Mīlitat omnis amāns, et habet sua castra Cupīdō;

Attice, crēde mihī, mīlitat omnis amāns.

quae bellō est habilis, Venerī quoque convenit aetās:

turpe senex mīles, turpe senīlis amor.

quōs petiēre ducēs animōs in mīlite fortī,5

hōs petit in sociō bella puella virō:

pervigilant ambō, terrā requiēscit uterque;

ille forēs dominae servat, at ille ducis.

mīlitis officium longa est via: mitte puellam,

strēnuus exemptō fīne sequētur amāns;10

ībit in adversōs montēs duplicātaque nimbō

flūmina, congestās exteret ille nivēs,

nec freta pressūrus tumidōs causābitur Eurōs

aptave verrendīs sīdera quaeret aquīs.

quis nisi vel mīles vel amāns et frīgora noctis15

et dēnsō mixtās perferet imbre nivēs?

mittitur īnfestōs alter speculātor in hostēs,

in rīvāle oculōs alter, ut hoste, tenet.

ille gravēs urbēs, hic dūrae līmen amīcae

obsidet; hic portās frangit, at ille forēs.20

saepe sopōrātōs invādere prōfuit hostēs

caedere et armātā vulgus inerme manū.

sīc fera Thrēiciī cecidērunt agmina Rhēsī,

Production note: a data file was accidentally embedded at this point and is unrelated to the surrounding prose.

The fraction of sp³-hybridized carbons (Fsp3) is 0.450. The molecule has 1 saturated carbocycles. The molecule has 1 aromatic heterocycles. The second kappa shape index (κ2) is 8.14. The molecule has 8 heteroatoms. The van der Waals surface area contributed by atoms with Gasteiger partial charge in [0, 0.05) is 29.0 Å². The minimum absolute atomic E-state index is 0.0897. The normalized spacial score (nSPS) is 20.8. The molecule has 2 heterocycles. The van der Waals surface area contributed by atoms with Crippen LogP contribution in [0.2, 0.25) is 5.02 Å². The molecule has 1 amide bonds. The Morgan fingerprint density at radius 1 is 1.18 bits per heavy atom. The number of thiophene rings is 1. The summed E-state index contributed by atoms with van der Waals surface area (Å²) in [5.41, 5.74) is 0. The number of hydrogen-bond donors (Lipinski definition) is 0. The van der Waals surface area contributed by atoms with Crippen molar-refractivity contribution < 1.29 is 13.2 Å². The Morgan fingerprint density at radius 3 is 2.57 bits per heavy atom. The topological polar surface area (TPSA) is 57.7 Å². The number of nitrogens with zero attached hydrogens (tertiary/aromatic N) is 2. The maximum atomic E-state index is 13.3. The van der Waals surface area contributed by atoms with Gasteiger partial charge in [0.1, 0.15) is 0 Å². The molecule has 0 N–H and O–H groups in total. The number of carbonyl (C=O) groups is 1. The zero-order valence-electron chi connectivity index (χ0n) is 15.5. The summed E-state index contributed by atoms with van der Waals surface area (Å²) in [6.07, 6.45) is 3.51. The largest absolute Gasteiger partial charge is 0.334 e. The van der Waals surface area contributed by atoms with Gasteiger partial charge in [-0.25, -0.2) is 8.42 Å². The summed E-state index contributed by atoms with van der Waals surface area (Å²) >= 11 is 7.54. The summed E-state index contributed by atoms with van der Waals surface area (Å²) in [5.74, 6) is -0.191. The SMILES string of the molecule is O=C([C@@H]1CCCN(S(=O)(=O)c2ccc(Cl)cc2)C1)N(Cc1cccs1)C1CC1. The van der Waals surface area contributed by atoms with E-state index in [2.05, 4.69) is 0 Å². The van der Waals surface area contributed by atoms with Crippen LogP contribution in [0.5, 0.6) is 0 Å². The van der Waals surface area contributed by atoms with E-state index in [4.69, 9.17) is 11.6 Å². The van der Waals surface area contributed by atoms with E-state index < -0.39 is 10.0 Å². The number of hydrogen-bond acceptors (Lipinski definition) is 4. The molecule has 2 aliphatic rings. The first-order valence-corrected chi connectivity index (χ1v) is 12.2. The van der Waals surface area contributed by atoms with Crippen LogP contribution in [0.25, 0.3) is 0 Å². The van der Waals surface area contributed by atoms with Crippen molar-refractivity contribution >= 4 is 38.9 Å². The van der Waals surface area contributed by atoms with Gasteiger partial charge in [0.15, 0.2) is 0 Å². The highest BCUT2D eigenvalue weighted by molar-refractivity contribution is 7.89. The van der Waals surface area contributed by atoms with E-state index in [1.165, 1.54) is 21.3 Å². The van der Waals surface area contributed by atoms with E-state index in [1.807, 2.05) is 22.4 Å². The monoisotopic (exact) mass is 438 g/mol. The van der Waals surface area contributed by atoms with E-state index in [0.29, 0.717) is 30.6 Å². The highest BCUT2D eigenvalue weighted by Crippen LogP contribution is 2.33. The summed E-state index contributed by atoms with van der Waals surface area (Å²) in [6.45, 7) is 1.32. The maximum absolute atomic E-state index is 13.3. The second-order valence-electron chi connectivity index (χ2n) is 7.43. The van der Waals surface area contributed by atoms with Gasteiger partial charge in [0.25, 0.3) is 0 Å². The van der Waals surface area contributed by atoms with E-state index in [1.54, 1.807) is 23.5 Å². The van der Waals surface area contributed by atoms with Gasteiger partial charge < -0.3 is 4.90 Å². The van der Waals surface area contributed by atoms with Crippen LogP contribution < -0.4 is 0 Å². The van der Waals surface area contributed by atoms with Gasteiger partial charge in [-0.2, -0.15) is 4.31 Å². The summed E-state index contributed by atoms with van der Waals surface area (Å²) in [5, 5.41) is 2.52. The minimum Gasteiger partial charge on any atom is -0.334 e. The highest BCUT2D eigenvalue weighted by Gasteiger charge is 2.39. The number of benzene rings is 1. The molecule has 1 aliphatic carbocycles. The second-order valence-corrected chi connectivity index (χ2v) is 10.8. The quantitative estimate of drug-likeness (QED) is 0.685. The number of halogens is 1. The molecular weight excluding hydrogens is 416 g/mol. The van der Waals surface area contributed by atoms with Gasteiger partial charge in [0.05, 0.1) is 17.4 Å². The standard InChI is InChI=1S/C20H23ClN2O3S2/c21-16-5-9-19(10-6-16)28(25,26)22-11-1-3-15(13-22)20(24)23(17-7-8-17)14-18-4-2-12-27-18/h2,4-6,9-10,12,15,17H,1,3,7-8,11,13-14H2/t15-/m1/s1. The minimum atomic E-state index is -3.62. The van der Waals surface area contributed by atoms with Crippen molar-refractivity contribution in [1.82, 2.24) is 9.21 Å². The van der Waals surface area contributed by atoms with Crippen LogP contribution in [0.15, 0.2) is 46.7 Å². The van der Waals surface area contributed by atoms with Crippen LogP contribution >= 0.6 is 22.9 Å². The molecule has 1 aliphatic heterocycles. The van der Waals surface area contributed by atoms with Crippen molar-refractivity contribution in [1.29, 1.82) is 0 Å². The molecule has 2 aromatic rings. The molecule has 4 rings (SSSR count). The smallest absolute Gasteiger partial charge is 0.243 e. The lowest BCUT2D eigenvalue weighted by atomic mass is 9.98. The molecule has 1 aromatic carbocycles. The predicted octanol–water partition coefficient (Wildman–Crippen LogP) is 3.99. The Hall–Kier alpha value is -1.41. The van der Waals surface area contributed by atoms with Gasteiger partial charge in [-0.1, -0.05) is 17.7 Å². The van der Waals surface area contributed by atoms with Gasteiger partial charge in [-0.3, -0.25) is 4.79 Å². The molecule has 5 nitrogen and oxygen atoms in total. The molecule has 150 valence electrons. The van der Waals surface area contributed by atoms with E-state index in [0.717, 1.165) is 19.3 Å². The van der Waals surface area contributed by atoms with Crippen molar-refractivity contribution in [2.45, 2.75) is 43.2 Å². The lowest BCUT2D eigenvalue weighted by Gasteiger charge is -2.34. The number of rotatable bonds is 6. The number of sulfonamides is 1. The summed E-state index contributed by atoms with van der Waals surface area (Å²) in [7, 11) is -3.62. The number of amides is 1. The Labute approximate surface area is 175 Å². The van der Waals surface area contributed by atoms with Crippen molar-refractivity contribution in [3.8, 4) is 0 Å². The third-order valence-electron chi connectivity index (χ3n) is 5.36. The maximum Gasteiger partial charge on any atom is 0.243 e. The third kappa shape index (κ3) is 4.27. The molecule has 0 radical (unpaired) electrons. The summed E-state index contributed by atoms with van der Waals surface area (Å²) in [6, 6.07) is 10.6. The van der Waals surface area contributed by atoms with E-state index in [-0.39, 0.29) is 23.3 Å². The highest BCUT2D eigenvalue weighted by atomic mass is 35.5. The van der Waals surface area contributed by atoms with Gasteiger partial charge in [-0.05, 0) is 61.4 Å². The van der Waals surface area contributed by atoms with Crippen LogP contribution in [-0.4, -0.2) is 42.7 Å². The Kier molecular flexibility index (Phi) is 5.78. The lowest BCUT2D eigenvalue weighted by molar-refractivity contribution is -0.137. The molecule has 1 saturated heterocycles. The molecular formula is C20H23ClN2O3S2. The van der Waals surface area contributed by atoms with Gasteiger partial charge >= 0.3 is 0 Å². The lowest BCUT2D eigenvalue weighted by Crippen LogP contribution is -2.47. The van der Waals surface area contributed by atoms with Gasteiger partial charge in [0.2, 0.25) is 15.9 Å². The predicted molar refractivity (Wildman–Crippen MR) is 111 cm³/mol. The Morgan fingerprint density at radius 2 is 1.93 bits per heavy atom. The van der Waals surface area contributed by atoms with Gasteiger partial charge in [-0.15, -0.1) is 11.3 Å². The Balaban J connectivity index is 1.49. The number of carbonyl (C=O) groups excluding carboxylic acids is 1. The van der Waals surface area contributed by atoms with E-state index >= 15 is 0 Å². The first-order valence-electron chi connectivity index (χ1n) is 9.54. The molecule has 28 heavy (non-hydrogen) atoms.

et dominum captī dēseruistis equī.

nempe marītōrum somnīs ūtuntur amantēs25

et sua sōpītīs hostibus arma movent.

custōdum trānsīre manūs vigilumque catervās

mīlitis et miserī semper amantis opus.

Mārs dubius, nec certa Venus: victīque resurgunt,

quōsque negēs umquam posse iacēre, cadunt.30

ergō dēsidiam quīcumque vocābat amōrem,

dēsinat: ingeniī est experientis Amor.

ardet in abductā Brīsēide magnus Achillēs

(dum licet Argēās frangite, Trōes, opēs);

Hector ab Andromachēs complexibus ībat ad arma,35

et galeam capitī quae daret, uxor erat;

summa ducum, Ātrīdēs vīsā Priamēide fertur

Maenadis effūsīs obstipuisse comīs.

Mārs quoque dēprēnsus fabrīlia vincula sēnsit:

nōtior in caelō fābula nūlla fuit.40

ipse ego segnis eram discīnctaque in ōtia nātus;

mollierant animōs lectus et umbra meōs;

impulit ignāvum fōrmōsae cūra puellae,

iussit et in castrīs aera merēre suīs.

inde vidēs agilem nocturnaque bella gerentem:45

quī nōlet fierī dēsidiōsus, amet.

    1.9: Love and War

    This is an easy poem to like. Part of the appeal is that, for once, we can place it within a specific literary tradition without the aid of commentaries. We all know that “all is fair in love and war,” and poets have understood that young men in war and young men in love have much in common. [full essay]